PTSD symptoms aren’t insurmountable. Many medications can help improve your quality of life, each with its own pros and cons.
Post-traumatic stress disorder (PTSD) affects
Treatment for PTSD typically includes therapy and medication. Therapy is the gold-standard treatment approach.
However, several antidepressant medications can help reduce the severity of PTSD symptoms.
Ahead, we explore the different medication options for PTSD, including what you need to know about potential side effects and how to discuss these treatments with a doctor.
Several treatment options exist for PTSD. The two most effective approaches are therapy and medication:
- Therapy can help people living with PTSD better manage their symptoms by addressing uncomfortable or distressing thoughts, feelings, and behaviors. Some common therapy approaches for PTSD include cognitive behavioral therapy (CBT) and prolonged exposure therapy.
- Medications can help reduce the severity of PTSD symptoms by changing the levels of certain chemicals in the brain. Selective serotonin reuptake inhibitors (SSRIs) are the most common medications doctors prescribe to treat PTSD symptoms.
According to a
In one large
Researchers found the following medications were all effective at reducing the severity of PTSD symptoms:
However, the effect of these medications was small.
In addition, prazosin and risperidone also produced small but positive effects on PTSD symptoms when used with other medications.
According to the American Psychological Association, four medications are currently recommended to treat PTSD:
Sertraline, paroxetine, and fluoxetine are SSRIs. They work by increasing serotonin levels in the brain.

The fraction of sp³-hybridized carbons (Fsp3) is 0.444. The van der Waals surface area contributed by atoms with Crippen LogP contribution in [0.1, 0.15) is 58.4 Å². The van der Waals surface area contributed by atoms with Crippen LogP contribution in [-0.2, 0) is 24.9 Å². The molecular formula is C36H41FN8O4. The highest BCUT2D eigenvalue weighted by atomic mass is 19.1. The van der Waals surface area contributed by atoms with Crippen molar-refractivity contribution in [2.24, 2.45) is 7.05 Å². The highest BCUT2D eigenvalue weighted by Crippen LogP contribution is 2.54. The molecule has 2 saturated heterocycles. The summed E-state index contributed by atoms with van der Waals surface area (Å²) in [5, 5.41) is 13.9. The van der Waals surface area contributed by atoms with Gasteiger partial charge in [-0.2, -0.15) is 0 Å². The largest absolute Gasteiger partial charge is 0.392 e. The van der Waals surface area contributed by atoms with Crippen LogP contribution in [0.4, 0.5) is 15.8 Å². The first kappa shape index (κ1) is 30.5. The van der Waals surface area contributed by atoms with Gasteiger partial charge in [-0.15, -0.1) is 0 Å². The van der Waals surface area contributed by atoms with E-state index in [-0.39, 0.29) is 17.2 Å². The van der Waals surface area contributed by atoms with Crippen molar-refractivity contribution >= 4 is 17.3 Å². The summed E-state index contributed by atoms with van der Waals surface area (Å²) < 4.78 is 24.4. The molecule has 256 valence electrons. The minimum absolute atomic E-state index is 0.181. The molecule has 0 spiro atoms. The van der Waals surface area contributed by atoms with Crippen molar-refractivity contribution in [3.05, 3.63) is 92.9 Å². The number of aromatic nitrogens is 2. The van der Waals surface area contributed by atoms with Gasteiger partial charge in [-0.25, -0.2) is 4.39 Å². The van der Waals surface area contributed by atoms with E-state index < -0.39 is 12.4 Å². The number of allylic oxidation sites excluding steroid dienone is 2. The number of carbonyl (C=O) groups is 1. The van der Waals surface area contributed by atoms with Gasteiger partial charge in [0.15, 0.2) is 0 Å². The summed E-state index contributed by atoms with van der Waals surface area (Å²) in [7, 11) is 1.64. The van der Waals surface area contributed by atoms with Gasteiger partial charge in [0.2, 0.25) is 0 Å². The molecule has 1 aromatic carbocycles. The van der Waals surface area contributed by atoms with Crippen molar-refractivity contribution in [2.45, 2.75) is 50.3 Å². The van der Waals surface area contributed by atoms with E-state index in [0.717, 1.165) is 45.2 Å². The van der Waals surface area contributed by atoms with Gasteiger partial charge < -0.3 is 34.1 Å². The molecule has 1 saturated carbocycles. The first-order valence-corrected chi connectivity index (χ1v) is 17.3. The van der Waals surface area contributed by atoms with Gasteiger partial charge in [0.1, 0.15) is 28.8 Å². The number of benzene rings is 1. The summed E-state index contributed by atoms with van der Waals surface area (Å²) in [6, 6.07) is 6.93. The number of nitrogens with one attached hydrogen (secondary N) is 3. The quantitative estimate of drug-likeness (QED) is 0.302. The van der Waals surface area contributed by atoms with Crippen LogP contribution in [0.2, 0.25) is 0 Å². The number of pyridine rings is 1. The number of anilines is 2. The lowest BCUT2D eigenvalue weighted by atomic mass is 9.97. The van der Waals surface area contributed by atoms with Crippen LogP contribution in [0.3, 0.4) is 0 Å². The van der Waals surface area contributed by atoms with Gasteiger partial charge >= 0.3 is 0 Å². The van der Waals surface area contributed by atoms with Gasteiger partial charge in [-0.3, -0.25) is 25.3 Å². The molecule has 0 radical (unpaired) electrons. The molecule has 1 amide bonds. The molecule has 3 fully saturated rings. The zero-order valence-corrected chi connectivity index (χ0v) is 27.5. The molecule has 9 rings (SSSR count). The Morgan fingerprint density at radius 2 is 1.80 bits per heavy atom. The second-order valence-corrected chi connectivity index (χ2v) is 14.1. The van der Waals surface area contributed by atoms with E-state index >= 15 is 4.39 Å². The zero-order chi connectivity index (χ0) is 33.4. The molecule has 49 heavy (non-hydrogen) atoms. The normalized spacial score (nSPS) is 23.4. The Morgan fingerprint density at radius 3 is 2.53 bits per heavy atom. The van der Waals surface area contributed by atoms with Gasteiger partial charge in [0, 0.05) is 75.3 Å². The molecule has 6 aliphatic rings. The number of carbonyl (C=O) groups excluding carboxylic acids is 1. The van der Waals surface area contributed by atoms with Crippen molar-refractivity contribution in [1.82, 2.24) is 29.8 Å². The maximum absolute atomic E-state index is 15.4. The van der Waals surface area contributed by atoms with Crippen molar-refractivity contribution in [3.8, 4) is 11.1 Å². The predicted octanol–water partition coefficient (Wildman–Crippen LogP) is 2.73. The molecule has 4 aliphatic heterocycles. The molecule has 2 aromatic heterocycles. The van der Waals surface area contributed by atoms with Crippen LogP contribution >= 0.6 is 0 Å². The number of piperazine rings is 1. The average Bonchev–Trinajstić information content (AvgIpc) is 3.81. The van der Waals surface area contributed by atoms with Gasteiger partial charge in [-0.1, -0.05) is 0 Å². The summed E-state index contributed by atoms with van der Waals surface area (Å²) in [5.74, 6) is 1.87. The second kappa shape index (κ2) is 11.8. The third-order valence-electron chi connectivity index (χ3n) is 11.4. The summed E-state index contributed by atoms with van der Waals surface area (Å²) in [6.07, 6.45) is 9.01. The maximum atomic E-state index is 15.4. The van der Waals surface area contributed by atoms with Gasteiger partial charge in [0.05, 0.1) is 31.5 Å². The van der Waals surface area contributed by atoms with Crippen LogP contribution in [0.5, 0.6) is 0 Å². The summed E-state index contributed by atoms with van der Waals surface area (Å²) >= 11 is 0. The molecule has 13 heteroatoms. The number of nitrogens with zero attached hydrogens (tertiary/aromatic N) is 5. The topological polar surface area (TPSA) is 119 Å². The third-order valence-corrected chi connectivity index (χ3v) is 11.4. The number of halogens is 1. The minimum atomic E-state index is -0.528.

Venlafaxine is a serotonin-norepinephrine reuptake inhibitor (SNRI). It works by increasing both serotonin and norepinephrine levels in the brain.
Other medications, including quetiapine and risperidone, may also have some effects on PTSD symptoms. However, the Food and Drug Administration (FDA) has not approved these medications to treat PTSD. This means they are prescribed “off-label” for this condition.
According to the study results, MDMA-assisted psychotherapy improved PTSD symptoms in as little as 1–2 months.
For many participants, symptoms continued to improve for at least 12 months after treatment, with upward of 67% of participants no longer meeting PTSD criteria after follow-up.
However, the research on these options is limited, and many studies have shown conflicting results.
All the medications used to treat PTSD can potentially cause side effects. Many of these side effects vary depending on the type of medication, but when it comes to SSRIs and SNRIs, a lot of the side effects are similar.
Some of the common side effects of SSRIs may include:
- dry mouth
- difficulty sleeping
- increased anxiety
- changes in libido
- changes in sexual function
- increased appetite
- weight changes
Some of the common side effects of SNRIs may include:
- dry mouth
- appetite changes
- weight changes
- changes in libido and sexual function
If you’re pregnant or planning on becoming pregnant, it’s important to discuss this with your doctor. These medications generally aren’t recommended during pregnancy.
SSRIs and SNRIs can also interact with other medications that affect serotonin levels, resulting in a condition called serotonin syndrome.
Some SSRIs and SNRIs also interact with certain foods and drinks, including:
- orange juice or grapefruit juice
Some can also be reactive to extreme heat or prolonged sun exposure.
Each medication may interact differently, though, so it’s always important to discuss potential interactions with your doctor before you start taking a new medication.
Getting involved in research
Clinical trials are always looking for participants to help test the safety and effectiveness of developing treatments. If you’ve been exploring treatment options for your PTSD, you may be eligible to participate in new medication trials.
If you’re interested in learning more about these clinical trials, your local hospital or university may have more information on opportunities in your area.
However, here are some additional resources you can check out for more trials and studies near you:
Antidepressants are the most common class of medications doctors use to treat PTSD.
Several options are effective for treating PTSD symptoms. These options include three SSRIs — sertraline, paroxetine, and fluoxetine — and one SNRI, venlafaxine.
If you live with PTSD and have been considering medication for your symptoms, consider reaching out to a doctor or therapist to discuss your options.